Pipeline Bursts in Pacific Ocean, Leaking 126,000 Gallons of Oil Into California's Waters and Beaches

Sophie Hirsh - Author

Oct. 4 2021, Published 12:12 p.m. ET

California oil spill location newport beach
Source: Getty Images

Oil and sea water collect in a tide pool after a 126,000-gallon oil spill from an offshore oil platform in October 2021 in Newport Beach, Calif.

An oil spill is one of those unique events that devastate both environmentalists and the fossil fuel industry. And this past weekend, a massive oil spill in California, located on the shores of Orange County, has done just that. Hundreds of thousands of gallons of oil made their way into the beach’s waters, which soon spread through the ocean and onto nearby beaches and wetlands.

Here’s everything you need to know about the spill.

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California oil spill location newport beach

Workers use a bulldozer to build a sand berm in front of the opening to the Santa Ana River after oil washed up following a 126,000-gallon oil spill from an offshore oil platform in October 2021 in Newport Beach, Calif.

Locals are trying to clean an oil spill located near California’s Huntington Beach.

On Friday, Oct. 1, 2021, a pipeline in the Pacific Ocean near Orange County, Calif. failed, subsequently leaking over 126,000 gallons of oil into California’s waters, as per The Los Angeles Times. At first, locals only noticed a smell — but by Saturday, the oil had spread throughout the water killing birds and fish, many of whom washed up on the shores of Orange County’s Huntington Beach, along with endless amounts of oil, as per Orange County Supervisor Katrina Foley.

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On Sunday, cleanup efforts began. The U.S. Coast Guard deployed 15 boats, four aircrafts, 5,360 feet of boom (floating barriers that prevent oil spills from spreading), and 105 Coast Guard employees; local beach cleanup crews also got involved.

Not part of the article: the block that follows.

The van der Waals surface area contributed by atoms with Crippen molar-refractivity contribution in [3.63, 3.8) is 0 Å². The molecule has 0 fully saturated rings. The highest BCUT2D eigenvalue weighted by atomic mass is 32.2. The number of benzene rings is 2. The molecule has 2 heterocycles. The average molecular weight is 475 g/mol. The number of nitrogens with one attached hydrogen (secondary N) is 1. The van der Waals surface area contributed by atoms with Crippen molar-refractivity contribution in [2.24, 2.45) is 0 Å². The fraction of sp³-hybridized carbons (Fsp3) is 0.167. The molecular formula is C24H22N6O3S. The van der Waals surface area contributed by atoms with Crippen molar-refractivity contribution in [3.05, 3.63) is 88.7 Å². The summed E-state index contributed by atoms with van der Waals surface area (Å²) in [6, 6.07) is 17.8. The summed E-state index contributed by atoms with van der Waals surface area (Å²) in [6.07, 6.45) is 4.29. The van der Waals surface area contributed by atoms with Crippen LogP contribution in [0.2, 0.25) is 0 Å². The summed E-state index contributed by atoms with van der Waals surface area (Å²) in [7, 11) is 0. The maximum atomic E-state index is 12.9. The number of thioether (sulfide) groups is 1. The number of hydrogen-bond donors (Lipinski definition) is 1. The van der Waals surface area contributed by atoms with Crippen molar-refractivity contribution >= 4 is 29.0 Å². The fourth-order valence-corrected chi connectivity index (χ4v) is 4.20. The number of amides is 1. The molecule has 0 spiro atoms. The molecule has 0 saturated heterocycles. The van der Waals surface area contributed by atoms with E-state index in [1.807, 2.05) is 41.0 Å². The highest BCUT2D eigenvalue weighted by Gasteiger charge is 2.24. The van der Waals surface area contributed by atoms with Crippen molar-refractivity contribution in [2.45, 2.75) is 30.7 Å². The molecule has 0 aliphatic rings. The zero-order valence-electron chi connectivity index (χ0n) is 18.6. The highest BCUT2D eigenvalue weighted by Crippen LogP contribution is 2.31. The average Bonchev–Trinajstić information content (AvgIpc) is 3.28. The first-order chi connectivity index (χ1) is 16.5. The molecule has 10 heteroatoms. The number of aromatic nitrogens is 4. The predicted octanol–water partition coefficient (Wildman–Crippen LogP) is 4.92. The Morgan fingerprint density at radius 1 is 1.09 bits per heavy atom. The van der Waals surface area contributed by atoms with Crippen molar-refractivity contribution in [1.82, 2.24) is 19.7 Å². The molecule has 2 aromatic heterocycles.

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By the end of the day, the Coast Guard declared that the above methods had helped clean up about 3,150 gallons of oil — but there is still a lot more that needs to be removed. Sunday night, Foley tweeted out a warning to locals, recommending against going near any beaches and wetlands affected by the spill.

As of Monday morning, there was still an oil slick in the ocean spanning around 8,000 acres, and the oil is still spreading along the coast, affecting areas including Huntington Beach, Long Beach, Newport Beach, and Laguna Beach, as well as some local native wetlands.

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Why did a pipeline burst in California? This oil spill could have been avoided.

As reported by The Los Angeles Times, Foley explained that the pipeline in question is part of an offshore drilling platform called Elly, which is operated by Beta Operating Company and located a few miles off the coast. Amplify Energy, which has owned Beta Operating Company for nearly a decade (and has faced various issues, such as bankruptcy), temporarily shut down the operation this weekend, and stated that its workers are investigating the leak, as per the newspaper. Foley also told MSNBC that Amplify Energy is responsible for all costs associated with the oil spill's damage and cleanup.

There are many reasons why a pipeline might burst, and one of the most common reasons is age, according to ProPublica. Just like with pipes used for home plumbing, as pipelines get older, the chances of them corroding and bursting increases — and considering the fact that Elly has been operating for over 40 years, it’s no surprise that this leak happened. Other common causes include natural disasters, improper management and care of pipelines, and unattended damage.

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According to the Center for Biological Diversity, since 1986, U.S. pipelines have spilled more than 3 million gallons of oil; in that same time period, they have also injured over 4,000 people and killed over 500 others, ProPublica added.

As demand continues to shift towards renewable energy sources such as wild and solar, hopefully more and more pipelines — and other dangerous fossil fuel industry equipment — will be shut down. Despite claims from the industry that pipelines are safe, the industry has proven many times over that pipelines are bad for humans, animals, the environment, and our oceans, and if we want to protect humanity and the planet, we need to move away from oil.

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